I had the unusual experience of attending last week’s preventing sexual violence summit in London with a survivor of rape I know. I bumped into him at a play called Unlocked, which is based on the testimony of three survivors of male rape – Congolese, Bosnian and Sri Lankan Tamil.
It was an incredibly brave thing for the young Tamil man, who needs to remain anonymous, to think he would be able to sit in the audience and listen to his own story recounted by an actor. He lasted about five minutes before he signalled to me that he had to leave.
The play deftly intertwines the three tales together. The actor playing the Tamil man had just started to describe how he was at home with his family one evening when they heard dogs barking outside. He went outside, thinking it was thieves, when he was seized and abducted in one of Sri Lanka’s notorious unmarked white vans now synonymous with torture and terror.
Since I knew the rape survivor, I followed him out of the tent in the fringe area of the Global Summit to see if he was alright. He couldn’t breathe and was sweating and shaking. “Let’s go and have a cup of tea,” was my first suggestion to calm him but it was soon clear he needed to get out of the conference hall altogether. The noise, the pictures of conflicts, the slogans about sexual violence were too much for him and he said his heart was beating very fast and he needed air. I was worried he might collapse and quickly led him outdoors. Trying to distract him as we stood on the edge of the River Thames in the docklands I talked about anything I could think of that wasn’t war and rape. I told him about someone I know who lives nearby who swims in the Thames and says he sees dolphins. I chatted about the tides, the cable car, the derelict warehouses and the regeneration of the area. I told him this was where hundreds of years ago ships brought spices from Ceylon and unloaded them in the warehouses like the ones we could see. Later it struck me if it wasn’t for those trading ships centuries ago, his path and mine might never have crossed.
It was a beautiful sunny London summer day and we spent the next hour walking up and down the river’s edge chatting. I told him how I used to live in Sri Lanka and how my tiny son loved it there so much that when people used to ask him where he came from he would answer – my mum is English, my dad is Iranian and I am Sri Lankan. That would prompt some very puzzled looks from the adults. After all it was a country in the midst of a civil war where ethnic and national identities are more strictly delineated.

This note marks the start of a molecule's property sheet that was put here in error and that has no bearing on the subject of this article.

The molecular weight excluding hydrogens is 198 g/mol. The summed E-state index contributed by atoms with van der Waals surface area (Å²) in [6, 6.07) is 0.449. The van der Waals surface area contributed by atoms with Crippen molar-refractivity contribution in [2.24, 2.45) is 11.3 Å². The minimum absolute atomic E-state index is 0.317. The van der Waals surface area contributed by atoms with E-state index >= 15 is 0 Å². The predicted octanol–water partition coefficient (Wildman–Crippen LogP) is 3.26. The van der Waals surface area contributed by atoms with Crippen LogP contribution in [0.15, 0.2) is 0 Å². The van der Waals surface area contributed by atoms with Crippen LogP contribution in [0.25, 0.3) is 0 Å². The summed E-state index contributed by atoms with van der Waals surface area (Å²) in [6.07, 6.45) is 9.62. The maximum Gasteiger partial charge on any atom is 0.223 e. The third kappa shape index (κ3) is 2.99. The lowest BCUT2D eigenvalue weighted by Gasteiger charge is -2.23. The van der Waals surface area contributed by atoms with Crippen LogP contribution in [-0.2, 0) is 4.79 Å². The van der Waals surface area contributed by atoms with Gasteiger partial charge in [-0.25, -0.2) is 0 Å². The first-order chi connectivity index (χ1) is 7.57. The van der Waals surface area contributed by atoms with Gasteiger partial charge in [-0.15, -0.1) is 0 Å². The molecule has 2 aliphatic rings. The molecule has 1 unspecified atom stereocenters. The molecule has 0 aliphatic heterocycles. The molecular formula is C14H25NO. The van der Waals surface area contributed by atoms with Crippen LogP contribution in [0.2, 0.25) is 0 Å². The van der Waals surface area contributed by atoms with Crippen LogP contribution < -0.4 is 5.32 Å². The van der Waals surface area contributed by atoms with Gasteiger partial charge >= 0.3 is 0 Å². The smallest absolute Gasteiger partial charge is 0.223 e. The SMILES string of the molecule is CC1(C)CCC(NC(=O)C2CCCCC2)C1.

I learnt that he likes to do traditional South Indian dance which is a good outlet for pent up emotions but that sometimes he breaks down in tears while dancing. He had a brilliantly evocative way of expressing himself in English and I learnt that his parents had got him an English tutor as he was growing up and how he’d studied literature in Tamil. We talked about the Tamils I know who survived the civil war, deeply traumatised and guilty for just being alive, who sit up in the small hours of the night writing poetry. One day I think he will write his own story and it will be extraordinary but right now the experiences are so raw they keep coming back to grab him by the throat and squeeze the air out of his lungs.
After this peaceful interlude, we went back into the summit building to find his friend who’d accompanied him. Perky NGO activists were thrusting leaflets in our hands to get us to come to their events, there was a marketplace selling goods made by survivors of war and to one side a music show was going on. The volunteers were wearing red T shirts saying “Time to Act” were the same age as the Tamil man but what charmed lives they led by comparison. The mood was celebratory – excitement that issues so long hidden were being officially recognised. As we walked closer to the theatre area I could see my new friend’s physical distress mounting. Just being in that space was threatening. He was so exposed emotionally it was as if I’d asked him to walk stark naked through the fringe. At some point even the most well meaning conferences on poverty, war and human rights lose touch with the raw emotions of the people they are trying to help. How much more inevitable with a summit on rape. It is of course right to champion the strength of survivors of sexual violence but not in a glib way. The extent of their pain and suffering needs fully recognising before you can really understand the bravery needed to overcome that.
He kept apologising for the fact that he’d caused me to miss the performance. Outside the theatre as we were waiting we spotted the actor who’d played him. I asked if he’d like to meet him and he said yes. Again he profusely apologised to the actors for having walked out of their performance. All I could do was apologise back for the fact that my country has not treated him better and he’s still struggling to get asylum. He recently spent his birthday in an immigration detention centre that wouldn’t even allow his friends and supporters to send in a cake.
I never saw the play in full – more apologies to the dramatists. And after that day, all the workshops, events and camera scrums around celebrities never felt the same for me.